A day in the life of a BA (Hons) Economics/Politics student (Izzy)

As Economics and Politics is a combined honours course, I’ve found that our days and weeks are structured slightly differently to many of my friends who do single honours courses.

On Mondays and Tuesdays, my lectures are in the afternoon, meaning I can pretty much have a lie in every day of the week, which is a bit of a treat compared to my friends who have 9am lectures every day. I have a 9am on Thursdays and a 10am on Fridays, but when I haven’t got early starts, I wake up at about 9:30 or 10ish, have breakfast, chat to my friends in the house who don’t have uni that day or haven’t started yet.

At about 11ish, I check through Moodle to see what content we’re going through in the lectures and tutorials that day, and check to see what reading I need to do. I try to get the reading done for a topic after the previous lecture, so I feel ahead of the game, but sometimes I miss bits, so I try to catch up if that’s the case.

I cycle into uni, which takes me about 15 to 20 minutes. I’ve found cycling is really refreshing, especially if you’re feeling a bit groggy from the night before. I usually park my bike outside the business school because most of my lectures are in there.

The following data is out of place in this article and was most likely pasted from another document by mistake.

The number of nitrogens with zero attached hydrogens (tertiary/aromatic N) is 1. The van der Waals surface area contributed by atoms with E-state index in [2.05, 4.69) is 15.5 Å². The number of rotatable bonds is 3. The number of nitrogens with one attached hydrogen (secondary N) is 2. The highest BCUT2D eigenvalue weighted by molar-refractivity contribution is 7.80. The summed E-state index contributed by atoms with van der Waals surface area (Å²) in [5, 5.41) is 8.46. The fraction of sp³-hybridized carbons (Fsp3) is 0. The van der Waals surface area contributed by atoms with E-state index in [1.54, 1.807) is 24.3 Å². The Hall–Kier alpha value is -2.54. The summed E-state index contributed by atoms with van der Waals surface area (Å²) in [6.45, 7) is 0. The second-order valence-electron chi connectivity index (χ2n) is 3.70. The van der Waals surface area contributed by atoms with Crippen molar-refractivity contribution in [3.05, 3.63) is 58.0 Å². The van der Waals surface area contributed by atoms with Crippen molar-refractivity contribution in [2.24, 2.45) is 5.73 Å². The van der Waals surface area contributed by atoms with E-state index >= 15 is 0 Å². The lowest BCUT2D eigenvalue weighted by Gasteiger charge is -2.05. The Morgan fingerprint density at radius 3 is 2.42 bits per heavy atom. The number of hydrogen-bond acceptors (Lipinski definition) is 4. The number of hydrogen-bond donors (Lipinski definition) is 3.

I then get changed out of my cycling stuff (I don’t want to be all sweaty and stinky the whole day) and make my way to the lecture halls or seminar room, and wait for my friends to arrive – usually fashionably late.

During seminars I like to make quick notes on my laptop, which I can colour and add bits too when I get home or if I go to the library between lectures.

My lectures are very much like lessons were in sixth form, and the seminars and tutorials are much more like one to one tutoring than I was expecting, but I really enjoy that element of the course.

As there are only about 10 to 15 people doing Economics and Politics, we’re all quite close, which is a bonus of our course, as I have friends who do subjects like history and psychology where there are over 200 people on their course. Because there are only a few of us, we have a group chat, and if any of us don’t understand part of the course, we can just ask the others, and through the sheer rule of probability, one of us is bound to know what’s going on.

Once I’m back home, I go over any content I didn’t write down in the lecture by using the Lecture Capture system, and chill out with friends with a beer and some spaghetti. Life’s good

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